9 Grammatical Pitfalls


[seen-yer] /ˈsin yər/
older or elder (designating the older of two men bearing the same name, as a father whose son is named after him, often written as Sr. or sr. following the name): I'd like to speak with the senior Mr. Hansen, please.
I'm privileged to introduce Mr. Edward Andrew Hansen, Sr.
Compare junior (def 1).
of earlier appointment or admission, as to an office, status, or rank:
a senior partner.
of higher or the highest rank or standing.
(in American schools, colleges, and universities) of or relating to students in their final year or to their class.
(in certain American colleges and universities) of or relating to the final two years of education, during which a student specializes in a certain field of study.
of, for, or pertaining to a senior citizen or senior citizens as a group:
senior discounts on local bus fares.
of earlier date; prior to:
His appointment is senior to mine by a year.
Finance. having a claim on payments, assets, dividends, or the like prior to other creditors, mortgages, stockholders, etc.
a person who is older than another.
a person of higher rank or standing than another, especially by virtue of longer service.
(in the U.S.) a student in the final year at a high school, preparatory school, college, or university.
a fellow holding senior rank in a college at an English university.
(initial capital letter) a member of the Girl Scouts from 14 through 17 years of age.
Origin of senior
1350-1400; Middle English < Latin, equivalent to sen(ex) old, old man + -ior comparative adj. suffix Unabridged
Based on the Random House Dictionary, © Random House, Inc. 2015.
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Examples from the web for senior
  • senior rates on airline tickets give older travelers the opportunity to travel for a fraction of the cost of other travelers.
  • Peacekeeping has also provided an escape-route for disgruntled senior officers.
  • Words from our former senior editor for photography.
  • Dealing with kids and senior citizens are always a challenging tasks.
  • The senior princes and the country's clerics were split.
  • Judging from the kingdom's past, such changes may come about amicably, through consensus among senior princes.
  • With increased turnover comes reduced tenure in the top job-and, indeed, in other senior positions.
  • He suggests some potential long-term remedies that senior scientists and funding agency staff could push for.
  • He or she can appoint cabinet members and senior civil servants, and chair meetings of the cabinet.
  • It is true, however, that senior party members have different ideas and timetables regarding how to apply these values.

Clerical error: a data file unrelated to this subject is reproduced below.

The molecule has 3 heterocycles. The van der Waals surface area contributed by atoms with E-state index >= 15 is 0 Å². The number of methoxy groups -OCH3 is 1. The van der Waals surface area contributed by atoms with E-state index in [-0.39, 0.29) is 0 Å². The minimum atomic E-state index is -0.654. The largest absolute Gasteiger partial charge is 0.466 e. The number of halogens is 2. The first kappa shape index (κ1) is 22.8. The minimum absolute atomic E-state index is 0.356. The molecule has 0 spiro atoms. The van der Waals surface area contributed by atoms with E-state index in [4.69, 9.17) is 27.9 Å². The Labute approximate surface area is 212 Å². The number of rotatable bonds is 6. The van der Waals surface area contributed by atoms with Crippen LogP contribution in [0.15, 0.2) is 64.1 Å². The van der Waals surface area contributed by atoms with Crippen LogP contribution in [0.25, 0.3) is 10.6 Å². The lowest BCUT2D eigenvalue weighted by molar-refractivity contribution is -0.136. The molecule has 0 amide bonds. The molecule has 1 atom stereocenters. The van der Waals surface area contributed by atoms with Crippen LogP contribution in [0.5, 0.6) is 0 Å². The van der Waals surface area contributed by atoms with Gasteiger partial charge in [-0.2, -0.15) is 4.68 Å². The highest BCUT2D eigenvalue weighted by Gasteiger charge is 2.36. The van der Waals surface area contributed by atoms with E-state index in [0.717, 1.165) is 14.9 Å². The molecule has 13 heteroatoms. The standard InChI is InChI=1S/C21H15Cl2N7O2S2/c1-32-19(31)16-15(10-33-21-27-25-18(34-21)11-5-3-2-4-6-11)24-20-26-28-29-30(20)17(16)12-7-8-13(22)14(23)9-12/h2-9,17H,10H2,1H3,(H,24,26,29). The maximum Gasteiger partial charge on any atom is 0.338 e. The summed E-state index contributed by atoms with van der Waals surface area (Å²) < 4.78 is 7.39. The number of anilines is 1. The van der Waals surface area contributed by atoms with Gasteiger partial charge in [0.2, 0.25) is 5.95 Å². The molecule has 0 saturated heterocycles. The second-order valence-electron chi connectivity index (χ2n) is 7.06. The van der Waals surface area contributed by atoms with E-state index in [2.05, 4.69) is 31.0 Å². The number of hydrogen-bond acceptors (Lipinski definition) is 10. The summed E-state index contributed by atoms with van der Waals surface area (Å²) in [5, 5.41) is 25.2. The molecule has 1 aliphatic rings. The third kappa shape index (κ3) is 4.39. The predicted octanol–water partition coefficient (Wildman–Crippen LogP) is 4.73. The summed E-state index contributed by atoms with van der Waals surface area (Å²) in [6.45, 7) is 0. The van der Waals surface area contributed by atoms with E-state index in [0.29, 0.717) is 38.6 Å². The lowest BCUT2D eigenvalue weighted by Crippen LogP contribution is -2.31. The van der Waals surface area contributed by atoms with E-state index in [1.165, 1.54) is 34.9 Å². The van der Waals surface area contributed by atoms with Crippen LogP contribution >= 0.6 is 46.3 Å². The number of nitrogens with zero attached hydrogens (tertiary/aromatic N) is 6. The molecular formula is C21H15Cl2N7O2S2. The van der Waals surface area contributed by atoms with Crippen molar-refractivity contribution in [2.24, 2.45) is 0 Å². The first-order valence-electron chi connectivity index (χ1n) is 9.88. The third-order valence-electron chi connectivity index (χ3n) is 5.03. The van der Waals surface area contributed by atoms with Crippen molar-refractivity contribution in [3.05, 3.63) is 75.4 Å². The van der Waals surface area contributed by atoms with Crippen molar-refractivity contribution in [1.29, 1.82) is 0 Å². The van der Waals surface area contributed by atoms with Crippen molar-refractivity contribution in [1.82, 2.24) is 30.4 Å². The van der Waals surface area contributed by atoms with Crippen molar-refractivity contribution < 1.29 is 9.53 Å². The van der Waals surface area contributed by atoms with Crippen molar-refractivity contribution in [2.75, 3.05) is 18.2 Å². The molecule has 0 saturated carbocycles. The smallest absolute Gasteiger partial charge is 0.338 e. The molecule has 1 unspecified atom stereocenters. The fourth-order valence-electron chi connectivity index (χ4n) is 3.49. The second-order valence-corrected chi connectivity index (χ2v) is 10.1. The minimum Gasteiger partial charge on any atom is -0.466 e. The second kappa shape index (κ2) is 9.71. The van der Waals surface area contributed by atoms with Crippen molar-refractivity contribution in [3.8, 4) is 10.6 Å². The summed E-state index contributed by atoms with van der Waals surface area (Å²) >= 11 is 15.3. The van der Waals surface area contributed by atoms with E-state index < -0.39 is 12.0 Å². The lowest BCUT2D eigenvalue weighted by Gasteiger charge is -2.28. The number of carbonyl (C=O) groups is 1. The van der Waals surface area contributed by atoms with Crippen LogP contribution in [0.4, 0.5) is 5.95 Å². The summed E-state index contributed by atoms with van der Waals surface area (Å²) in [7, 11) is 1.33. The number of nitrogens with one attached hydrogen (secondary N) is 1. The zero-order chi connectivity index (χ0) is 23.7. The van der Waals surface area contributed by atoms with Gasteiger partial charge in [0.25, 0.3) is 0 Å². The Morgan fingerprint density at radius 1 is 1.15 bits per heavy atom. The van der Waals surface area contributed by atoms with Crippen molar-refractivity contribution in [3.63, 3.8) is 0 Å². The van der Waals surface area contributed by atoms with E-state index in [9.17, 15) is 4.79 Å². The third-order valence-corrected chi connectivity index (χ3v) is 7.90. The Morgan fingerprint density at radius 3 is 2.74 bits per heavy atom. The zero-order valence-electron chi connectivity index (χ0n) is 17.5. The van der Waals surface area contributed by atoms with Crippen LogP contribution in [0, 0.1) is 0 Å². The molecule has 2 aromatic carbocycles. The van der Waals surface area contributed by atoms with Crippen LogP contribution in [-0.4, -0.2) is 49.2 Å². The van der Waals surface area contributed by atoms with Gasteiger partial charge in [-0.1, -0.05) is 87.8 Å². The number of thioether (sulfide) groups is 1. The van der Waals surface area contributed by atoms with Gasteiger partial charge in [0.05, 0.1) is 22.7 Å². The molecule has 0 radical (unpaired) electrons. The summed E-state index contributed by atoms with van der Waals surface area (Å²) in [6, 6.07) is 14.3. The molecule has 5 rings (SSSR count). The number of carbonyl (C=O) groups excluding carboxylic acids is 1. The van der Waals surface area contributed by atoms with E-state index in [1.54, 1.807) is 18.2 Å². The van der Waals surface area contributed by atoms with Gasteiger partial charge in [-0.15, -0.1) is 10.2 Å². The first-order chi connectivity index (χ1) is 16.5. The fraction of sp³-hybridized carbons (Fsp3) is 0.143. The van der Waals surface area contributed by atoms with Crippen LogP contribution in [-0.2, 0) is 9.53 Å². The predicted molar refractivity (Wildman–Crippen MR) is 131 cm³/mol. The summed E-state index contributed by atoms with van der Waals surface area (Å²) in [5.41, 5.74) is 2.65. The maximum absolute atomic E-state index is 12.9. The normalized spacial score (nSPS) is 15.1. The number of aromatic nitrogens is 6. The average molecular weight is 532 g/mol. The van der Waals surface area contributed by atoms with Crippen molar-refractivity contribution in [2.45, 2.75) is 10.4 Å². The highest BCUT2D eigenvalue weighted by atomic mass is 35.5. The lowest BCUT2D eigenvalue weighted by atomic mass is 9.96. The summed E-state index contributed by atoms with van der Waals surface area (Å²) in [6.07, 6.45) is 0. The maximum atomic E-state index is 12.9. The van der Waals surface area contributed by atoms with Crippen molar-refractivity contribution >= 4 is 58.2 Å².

British Dictionary definitions for senior


higher in rank or length of service
older in years: senior citizens
of or relating to adulthood, maturity, or old age: senior privileges
  1. of, relating to, or designating more advanced or older pupils
  2. of or relating to a secondary school
(US) of, relating to, or designating students in the fourth and final year at college
a senior person
an elderly person
  1. a senior pupil, student, etc
  2. a fellow of senior rank in an English university
Word Origin
C14: from Latin: older, from senex old


(mainly US) being the older: used to distinguish the father from the son with the same first name or names: Charles Parker, Senior Abbreviation Sr, Sen
Collins English Dictionary - Complete & Unabridged 2012 Digital Edition
© William Collins Sons & Co. Ltd. 1979, 1986 © HarperCollins
Publishers 1998, 2000, 2003, 2005, 2006, 2007, 2009, 2012
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Word Origin and History for senior

late 13c., from Latin senior "older," comparative of senex (genitive senis) "old," from PIE root *sen- "old" (see senile). Original use in English was as an addition to a personal name indicating "the father" when father and son had the same name; meaning "higher in rank, longer in service" first recorded 1510s.

The Latin word yielded titles of respect in many languages, cf. French sire, Spanish señor, Portuguese senhor, Italian signor. Senior citizen first recorded 1938, American English.


mid-14c., "person of authority;" late 14c., "person older than another," from senior (adj.). Sense of "fourth-year student" is from 1741, from earlier general sense of "advanced student" (1610s).

Online Etymology Dictionary, © 2010 Douglas Harper
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